During the past several weeks, this column has focused on the state of the general economy and potential implications for beef demand and the beef industry. The columns highlighted several key economic indicators, including:
- Job creation since the financial crisis;
- Trends in family wealth between 1998 and 2013;
- Food spending as percent of disposable income.
Let’s continue that discussion by looking at household income, which has been actively reported on during the past week. The interest by the media was generated when the U.S. Census Bureau released new data related to median household income. The headlines have generally read something to the effect of, “household income up 5% in 2015.”
This week’s graph provides some historical context around the new data. Indeed, real household income increased 5% to $56,500 in 2015 versus 2014 ($53,700). However, the longer view provides a somewhat different perspective.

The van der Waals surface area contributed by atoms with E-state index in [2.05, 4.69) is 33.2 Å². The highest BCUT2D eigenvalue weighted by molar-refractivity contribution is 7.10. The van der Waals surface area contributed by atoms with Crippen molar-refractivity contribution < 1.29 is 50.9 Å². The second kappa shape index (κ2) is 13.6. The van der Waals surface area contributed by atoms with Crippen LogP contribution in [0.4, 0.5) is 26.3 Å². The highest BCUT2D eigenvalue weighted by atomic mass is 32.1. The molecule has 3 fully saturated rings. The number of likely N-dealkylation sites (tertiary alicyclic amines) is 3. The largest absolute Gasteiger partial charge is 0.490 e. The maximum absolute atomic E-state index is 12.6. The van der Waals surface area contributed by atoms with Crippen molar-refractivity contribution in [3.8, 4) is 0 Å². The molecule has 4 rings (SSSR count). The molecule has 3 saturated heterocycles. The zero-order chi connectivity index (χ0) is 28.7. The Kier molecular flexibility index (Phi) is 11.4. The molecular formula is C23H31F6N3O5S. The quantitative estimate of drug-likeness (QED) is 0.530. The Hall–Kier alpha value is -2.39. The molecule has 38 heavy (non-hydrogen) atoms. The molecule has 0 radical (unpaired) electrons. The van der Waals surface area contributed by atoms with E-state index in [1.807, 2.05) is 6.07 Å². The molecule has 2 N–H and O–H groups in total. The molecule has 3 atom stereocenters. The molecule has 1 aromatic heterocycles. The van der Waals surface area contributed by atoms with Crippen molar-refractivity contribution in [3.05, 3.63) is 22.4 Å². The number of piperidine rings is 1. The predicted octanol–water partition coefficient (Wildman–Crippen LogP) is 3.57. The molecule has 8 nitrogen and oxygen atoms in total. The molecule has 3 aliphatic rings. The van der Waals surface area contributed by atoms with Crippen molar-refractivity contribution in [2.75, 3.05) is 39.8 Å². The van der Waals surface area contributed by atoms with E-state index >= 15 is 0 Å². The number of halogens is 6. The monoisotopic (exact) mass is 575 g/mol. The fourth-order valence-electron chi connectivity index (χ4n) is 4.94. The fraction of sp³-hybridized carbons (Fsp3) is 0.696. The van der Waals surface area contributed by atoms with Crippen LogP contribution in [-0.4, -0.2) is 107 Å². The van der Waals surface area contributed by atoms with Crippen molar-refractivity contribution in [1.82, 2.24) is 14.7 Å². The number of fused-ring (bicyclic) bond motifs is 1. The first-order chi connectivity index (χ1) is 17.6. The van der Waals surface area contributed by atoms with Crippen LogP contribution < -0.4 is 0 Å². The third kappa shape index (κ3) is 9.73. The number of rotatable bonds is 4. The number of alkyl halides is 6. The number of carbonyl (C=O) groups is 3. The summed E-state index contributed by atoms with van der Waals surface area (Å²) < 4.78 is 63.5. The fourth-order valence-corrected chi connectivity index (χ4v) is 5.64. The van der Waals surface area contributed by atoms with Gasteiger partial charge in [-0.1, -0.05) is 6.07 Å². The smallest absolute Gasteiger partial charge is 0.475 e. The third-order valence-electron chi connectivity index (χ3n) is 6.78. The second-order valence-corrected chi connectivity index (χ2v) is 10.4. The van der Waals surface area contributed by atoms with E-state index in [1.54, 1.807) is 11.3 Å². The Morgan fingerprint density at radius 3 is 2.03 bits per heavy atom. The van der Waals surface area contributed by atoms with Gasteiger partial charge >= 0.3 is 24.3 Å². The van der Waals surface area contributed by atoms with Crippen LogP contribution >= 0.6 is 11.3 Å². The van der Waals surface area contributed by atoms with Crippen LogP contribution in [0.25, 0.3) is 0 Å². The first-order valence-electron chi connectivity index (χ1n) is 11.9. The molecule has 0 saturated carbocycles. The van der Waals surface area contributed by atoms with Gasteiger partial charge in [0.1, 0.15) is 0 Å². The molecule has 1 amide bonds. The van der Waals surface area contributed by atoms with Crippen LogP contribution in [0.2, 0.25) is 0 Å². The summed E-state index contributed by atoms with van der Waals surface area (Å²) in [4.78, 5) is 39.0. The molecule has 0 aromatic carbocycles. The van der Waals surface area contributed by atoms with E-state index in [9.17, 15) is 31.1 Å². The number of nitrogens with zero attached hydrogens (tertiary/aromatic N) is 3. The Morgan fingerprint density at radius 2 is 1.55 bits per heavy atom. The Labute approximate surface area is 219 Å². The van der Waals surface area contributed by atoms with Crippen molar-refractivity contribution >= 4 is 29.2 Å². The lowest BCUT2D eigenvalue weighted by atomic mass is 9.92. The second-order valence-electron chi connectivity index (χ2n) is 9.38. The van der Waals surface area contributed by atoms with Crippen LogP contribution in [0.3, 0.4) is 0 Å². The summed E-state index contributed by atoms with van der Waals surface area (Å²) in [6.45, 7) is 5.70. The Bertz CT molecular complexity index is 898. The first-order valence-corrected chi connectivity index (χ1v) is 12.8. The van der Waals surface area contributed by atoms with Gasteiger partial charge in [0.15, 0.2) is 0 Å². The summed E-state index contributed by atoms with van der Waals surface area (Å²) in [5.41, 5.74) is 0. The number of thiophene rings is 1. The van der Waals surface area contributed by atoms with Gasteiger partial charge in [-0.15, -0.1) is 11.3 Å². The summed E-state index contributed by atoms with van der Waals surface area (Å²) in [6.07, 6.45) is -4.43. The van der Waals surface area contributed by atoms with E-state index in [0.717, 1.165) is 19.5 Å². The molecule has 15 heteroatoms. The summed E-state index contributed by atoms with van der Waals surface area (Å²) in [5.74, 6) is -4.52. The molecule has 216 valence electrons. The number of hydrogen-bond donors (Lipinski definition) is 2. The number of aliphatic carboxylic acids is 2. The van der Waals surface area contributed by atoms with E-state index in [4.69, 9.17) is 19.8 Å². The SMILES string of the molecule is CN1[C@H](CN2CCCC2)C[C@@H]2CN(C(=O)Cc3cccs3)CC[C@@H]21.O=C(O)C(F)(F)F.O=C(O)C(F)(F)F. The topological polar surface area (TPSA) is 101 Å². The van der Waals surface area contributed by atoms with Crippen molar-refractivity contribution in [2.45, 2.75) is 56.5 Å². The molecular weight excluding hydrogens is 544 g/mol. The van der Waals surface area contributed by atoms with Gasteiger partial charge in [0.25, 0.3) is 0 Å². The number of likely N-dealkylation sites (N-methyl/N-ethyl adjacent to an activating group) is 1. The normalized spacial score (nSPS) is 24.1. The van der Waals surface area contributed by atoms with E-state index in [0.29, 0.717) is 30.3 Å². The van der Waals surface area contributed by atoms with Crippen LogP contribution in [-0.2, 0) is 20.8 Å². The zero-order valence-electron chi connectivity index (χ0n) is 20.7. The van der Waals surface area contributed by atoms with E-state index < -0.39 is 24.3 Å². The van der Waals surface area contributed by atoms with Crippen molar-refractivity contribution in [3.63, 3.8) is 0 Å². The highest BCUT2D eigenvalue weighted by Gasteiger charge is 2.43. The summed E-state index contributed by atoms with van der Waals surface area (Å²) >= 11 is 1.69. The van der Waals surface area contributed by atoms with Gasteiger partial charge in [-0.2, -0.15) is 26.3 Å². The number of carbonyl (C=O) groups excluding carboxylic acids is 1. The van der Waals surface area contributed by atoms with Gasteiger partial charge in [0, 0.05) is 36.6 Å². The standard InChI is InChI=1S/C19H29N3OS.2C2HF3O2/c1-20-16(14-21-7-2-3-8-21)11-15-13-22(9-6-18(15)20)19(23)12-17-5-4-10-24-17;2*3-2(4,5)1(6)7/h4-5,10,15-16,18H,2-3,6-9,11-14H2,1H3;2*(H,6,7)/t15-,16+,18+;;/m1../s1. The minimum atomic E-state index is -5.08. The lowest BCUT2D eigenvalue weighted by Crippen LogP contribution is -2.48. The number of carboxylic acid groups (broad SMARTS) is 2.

The three-year moving average equals $54,920. Meanwhile, the 2015 mark still falls short compared to previous peak years in which the median income exceeded $57,000. Those years were 1999, 2000 and 2007. In other words, household income still hasn’t fully recovered to its prior peak established in 2007 just before the financial crisis.
Considering the previous discussions, and in light of this new data, how do you interpret the current state of the economy? Is the U.S. tracking amidst economic recovery? Or will the economy sputter in the coming years? Given your assessment, what implications might that have on beef demand and agriculture? Leave your thoughts in the comments section below.
Nevil Speer is based in Bowling Green, Ky., and serves as vice president of U.S. operations for AgriClear, Inc. – a wholly-owned subsidiary of TMX Group Limited. The views and opinions of the author expressed herein do not necessarily state or reflect those of the TMX Group Limited and Natural Gas Exchange Inc.
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